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Maritime

N.C. Ports Sees Traffic Increase At The Wilmington Port

By Christina Haley O'Neal, posted Aug 7, 2020
A new refrigerated container yard opened at the Port of Wilmington in the past fiscal year. (Photo courtesy of N.C. Ports)
The Port of Wilmington saw an increase in port volumes last fiscal year, according to a news release from the N.C. State Ports Authority this week.

In the 2019-20 fiscal year, which ended June 30, the Wilmington port had a 4% increase in its container volume over the previous fiscal year, officials said in the release Thursday.

The release did not include the number of twenty-foot equivalent units (TEUs) that came through the Wilmington port last fiscal year, and ports authority officials did not immediately respond to a request Friday for those figures.

But port officials previously reported container volumes of more than 306,000 TEUs during the 2018-19 fiscal year, a 5% dip from the more than 322,000 TEUs in the previous fiscal year, which was a record for the facility.

During the 2019-20 fiscal year, the Port of Wilmington set a record for its refrigerated container activity, moving 12,839 boxes. That was a 13% increase over the previous year. Refrigerated container volumes over the past five fiscal years have increased 267%, officials said in the release.

The Port of Wilmington also had a 36% percent year-over-year growth for general cargo operations, moving a total of 2.8 million tons of bulk and breakbulk cargo in fiscal year 2019-20, stated the release.

“Despite the coronavirus pandemic, North Carolina Ports was able to report year-over-year growth in both container and general cargo business which is a testament to the ongoing hard work of our employees,” Paul Cozza, executive director of N.C. Ports, said in the release. “We were on pace for a record year in terms of volume before an influx of blank sailings due to COVID-19. Regardless, we are pleased NC Ports was able to push through this uncertainty and record a positive performance in FY20.”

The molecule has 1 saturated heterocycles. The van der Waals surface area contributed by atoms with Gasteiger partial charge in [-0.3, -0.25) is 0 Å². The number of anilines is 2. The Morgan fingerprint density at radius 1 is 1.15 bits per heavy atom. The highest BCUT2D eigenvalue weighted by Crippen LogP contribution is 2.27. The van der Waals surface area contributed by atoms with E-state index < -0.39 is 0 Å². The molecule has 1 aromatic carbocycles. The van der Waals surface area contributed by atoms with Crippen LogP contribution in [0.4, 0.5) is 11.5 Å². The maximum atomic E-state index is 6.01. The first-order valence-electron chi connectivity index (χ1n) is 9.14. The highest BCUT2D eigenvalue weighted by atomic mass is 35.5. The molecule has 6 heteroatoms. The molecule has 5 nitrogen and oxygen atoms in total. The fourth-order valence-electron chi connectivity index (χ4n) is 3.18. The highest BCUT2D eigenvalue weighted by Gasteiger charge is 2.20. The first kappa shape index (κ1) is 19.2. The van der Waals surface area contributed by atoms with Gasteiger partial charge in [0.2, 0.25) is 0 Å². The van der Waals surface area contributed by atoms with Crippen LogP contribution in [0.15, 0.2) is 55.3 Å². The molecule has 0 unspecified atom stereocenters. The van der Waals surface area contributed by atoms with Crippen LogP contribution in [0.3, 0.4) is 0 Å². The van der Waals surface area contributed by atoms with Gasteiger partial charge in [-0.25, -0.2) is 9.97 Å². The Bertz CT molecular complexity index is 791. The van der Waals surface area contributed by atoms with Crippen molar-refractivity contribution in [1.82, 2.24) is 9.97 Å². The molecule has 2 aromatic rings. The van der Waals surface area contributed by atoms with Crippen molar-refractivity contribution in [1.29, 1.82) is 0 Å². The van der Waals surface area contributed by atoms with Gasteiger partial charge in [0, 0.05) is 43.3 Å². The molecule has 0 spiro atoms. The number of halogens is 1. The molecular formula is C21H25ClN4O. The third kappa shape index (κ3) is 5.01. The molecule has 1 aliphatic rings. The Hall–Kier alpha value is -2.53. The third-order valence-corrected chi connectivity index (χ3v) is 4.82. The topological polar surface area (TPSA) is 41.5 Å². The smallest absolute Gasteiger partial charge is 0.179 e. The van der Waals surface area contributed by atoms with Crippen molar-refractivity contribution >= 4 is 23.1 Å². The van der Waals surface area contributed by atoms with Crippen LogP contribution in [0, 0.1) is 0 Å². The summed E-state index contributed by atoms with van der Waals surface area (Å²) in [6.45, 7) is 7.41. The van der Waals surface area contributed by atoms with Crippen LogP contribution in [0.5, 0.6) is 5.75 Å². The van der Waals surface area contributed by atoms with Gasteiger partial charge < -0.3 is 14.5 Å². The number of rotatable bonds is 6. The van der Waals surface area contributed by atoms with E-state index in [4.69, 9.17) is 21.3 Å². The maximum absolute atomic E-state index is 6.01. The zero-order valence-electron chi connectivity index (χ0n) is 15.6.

The Port of Morehead City, which does not move containers, also saw a year-over-year increase in general cargo with a total of 1.1 million tons of bulk and breakbulk cargo moved, an increase of 2% over fiscal year 2018-19, stated the release.

“The fact that North Carolina Ports was able to record year-over-year increases despite COVID-19 is evidence that more customers are looking to N.C. Ports due to our ability to offer more supply chain and value delivery options,” Hans Bean, N.C. Port's chief commercial officer, said in the release.

N.C. Ports reached several key milestones in its more than $221 million capital improvement plan during the past fiscal year, including phase two of its turning basin expansion and the opening of its new refrigerated container yard at the Port of Wilmington, the release pointed out.

The Wilmington port also serviced this spring the largest vessel in port history with the more than 13,000 TEU MV Hyundai Hope, one of the larger vessels visiting ports along the East Coast.
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